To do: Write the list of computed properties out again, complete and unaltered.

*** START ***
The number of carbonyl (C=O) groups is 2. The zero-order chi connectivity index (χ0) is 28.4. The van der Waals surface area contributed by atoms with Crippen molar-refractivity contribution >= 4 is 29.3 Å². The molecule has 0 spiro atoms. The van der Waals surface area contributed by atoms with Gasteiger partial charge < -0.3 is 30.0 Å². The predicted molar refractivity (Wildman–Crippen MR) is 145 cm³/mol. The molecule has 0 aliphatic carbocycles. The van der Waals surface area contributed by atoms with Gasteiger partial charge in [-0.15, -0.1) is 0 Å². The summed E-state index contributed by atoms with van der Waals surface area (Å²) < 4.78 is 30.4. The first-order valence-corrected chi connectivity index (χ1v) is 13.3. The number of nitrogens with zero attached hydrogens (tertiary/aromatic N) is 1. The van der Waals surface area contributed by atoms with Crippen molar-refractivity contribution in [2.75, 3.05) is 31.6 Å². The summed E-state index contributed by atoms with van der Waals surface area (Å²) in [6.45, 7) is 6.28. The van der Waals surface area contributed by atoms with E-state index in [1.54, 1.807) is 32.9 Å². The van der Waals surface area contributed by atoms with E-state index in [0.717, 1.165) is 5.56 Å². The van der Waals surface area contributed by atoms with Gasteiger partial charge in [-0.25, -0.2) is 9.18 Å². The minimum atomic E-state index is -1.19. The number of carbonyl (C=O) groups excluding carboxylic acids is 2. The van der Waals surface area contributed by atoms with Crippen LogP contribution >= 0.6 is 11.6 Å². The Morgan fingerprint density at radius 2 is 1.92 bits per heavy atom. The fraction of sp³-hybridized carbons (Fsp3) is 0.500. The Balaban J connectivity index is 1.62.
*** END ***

The number of carbonyl (C=O) groups is 2. The zero-order chi connectivity index (χ0) is 28.4. The van der Waals surface area contributed by atoms with Crippen molar-refractivity contribution >= 4 is 29.3 Å². The molecule has 0 spiro atoms. The van der Waals surface area contributed by atoms with Gasteiger partial charge < -0.3 is 30.0 Å². The predicted molar refractivity (Wildman–Crippen MR) is 145 cm³/mol. The molecule has 0 aliphatic carbocycles. The van der Waals surface area contributed by atoms with Gasteiger partial charge in [-0.15, -0.1) is 0 Å². The summed E-state index contributed by atoms with van der Waals surface area (Å²) < 4.78 is 30.4. The first-order valence-corrected chi connectivity index (χ1v) is 13.3. The number of nitrogens with zero attached hydrogens (tertiary/aromatic N) is 1. The van der Waals surface area contributed by atoms with Crippen molar-refractivity contribution in [2.75, 3.05) is 31.6 Å². The summed E-state index contributed by atoms with van der Waals surface area (Å²) in [6.45, 7) is 6.28. The van der Waals surface area contributed by atoms with E-state index in [1.54, 1.807) is 32.9 Å². The van der Waals surface area contributed by atoms with E-state index in [0.717, 1.165) is 5.56 Å². The van der Waals surface area contributed by atoms with Gasteiger partial charge in [-0.25, -0.2) is 9.18 Å². The minimum atomic E-state index is -1.19. The number of carbonyl (C=O) groups excluding carboxylic acids is 2. The van der Waals surface area contributed by atoms with Crippen LogP contribution >= 0.6 is 11.6 Å². The Morgan fingerprint density at radius 2 is 1.92 bits per heavy atom. The fraction of sp³-hybridized carbons (Fsp3) is 0.500. The Balaban J connectivity index is 1.62.